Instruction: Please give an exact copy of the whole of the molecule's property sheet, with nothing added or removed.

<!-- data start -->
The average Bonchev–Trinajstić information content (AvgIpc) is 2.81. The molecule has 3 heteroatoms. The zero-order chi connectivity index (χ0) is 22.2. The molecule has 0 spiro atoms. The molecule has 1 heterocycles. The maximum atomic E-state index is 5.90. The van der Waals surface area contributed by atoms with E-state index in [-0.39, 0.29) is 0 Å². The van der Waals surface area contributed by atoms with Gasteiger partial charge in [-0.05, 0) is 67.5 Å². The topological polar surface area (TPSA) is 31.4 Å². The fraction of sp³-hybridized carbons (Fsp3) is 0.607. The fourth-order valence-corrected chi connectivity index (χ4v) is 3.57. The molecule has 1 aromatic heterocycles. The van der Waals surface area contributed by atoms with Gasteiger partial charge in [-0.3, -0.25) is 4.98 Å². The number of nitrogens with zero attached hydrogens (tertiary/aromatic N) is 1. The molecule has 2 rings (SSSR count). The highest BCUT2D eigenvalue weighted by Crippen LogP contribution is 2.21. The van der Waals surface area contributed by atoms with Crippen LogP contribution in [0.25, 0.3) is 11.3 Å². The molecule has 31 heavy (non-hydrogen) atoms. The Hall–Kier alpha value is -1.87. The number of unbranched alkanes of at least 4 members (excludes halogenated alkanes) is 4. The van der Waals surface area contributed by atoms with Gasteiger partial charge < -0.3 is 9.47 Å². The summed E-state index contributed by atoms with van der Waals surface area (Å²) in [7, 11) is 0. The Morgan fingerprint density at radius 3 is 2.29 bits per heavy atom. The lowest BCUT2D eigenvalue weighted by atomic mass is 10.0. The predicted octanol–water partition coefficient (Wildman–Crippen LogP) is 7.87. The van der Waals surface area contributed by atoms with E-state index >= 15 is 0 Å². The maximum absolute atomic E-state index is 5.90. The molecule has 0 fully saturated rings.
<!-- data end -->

The average Bonchev–Trinajstić information content (AvgIpc) is 2.81. The molecule has 3 heteroatoms. The zero-order chi connectivity index (χ0) is 22.2. The molecule has 0 spiro atoms. The molecule has 1 heterocycles. The maximum atomic E-state index is 5.90. The van der Waals surface area contributed by atoms with E-state index in [-0.39, 0.29) is 0 Å². The van der Waals surface area contributed by atoms with Gasteiger partial charge in [-0.05, 0) is 67.5 Å². The topological polar surface area (TPSA) is 31.4 Å². The fraction of sp³-hybridized carbons (Fsp3) is 0.607. The fourth-order valence-corrected chi connectivity index (χ4v) is 3.57. The molecule has 1 aromatic heterocycles. The van der Waals surface area contributed by atoms with Gasteiger partial charge in [-0.3, -0.25) is 4.98 Å². The number of nitrogens with zero attached hydrogens (tertiary/aromatic N) is 1. The molecule has 2 rings (SSSR count). The highest BCUT2D eigenvalue weighted by Crippen LogP contribution is 2.21. The van der Waals surface area contributed by atoms with Crippen LogP contribution in [0.25, 0.3) is 11.3 Å². The molecule has 31 heavy (non-hydrogen) atoms. The Hall–Kier alpha value is -1.87. The number of unbranched alkanes of at least 4 members (excludes halogenated alkanes) is 4. The van der Waals surface area contributed by atoms with Gasteiger partial charge < -0.3 is 9.47 Å². The summed E-state index contributed by atoms with van der Waals surface area (Å²) in [7, 11) is 0. The Morgan fingerprint density at radius 3 is 2.29 bits per heavy atom. The lowest BCUT2D eigenvalue weighted by atomic mass is 10.0. The predicted octanol–water partition coefficient (Wildman–Crippen LogP) is 7.87. The van der Waals surface area contributed by atoms with E-state index >= 15 is 0 Å². The maximum absolute atomic E-state index is 5.90. The molecule has 0 fully saturated rings.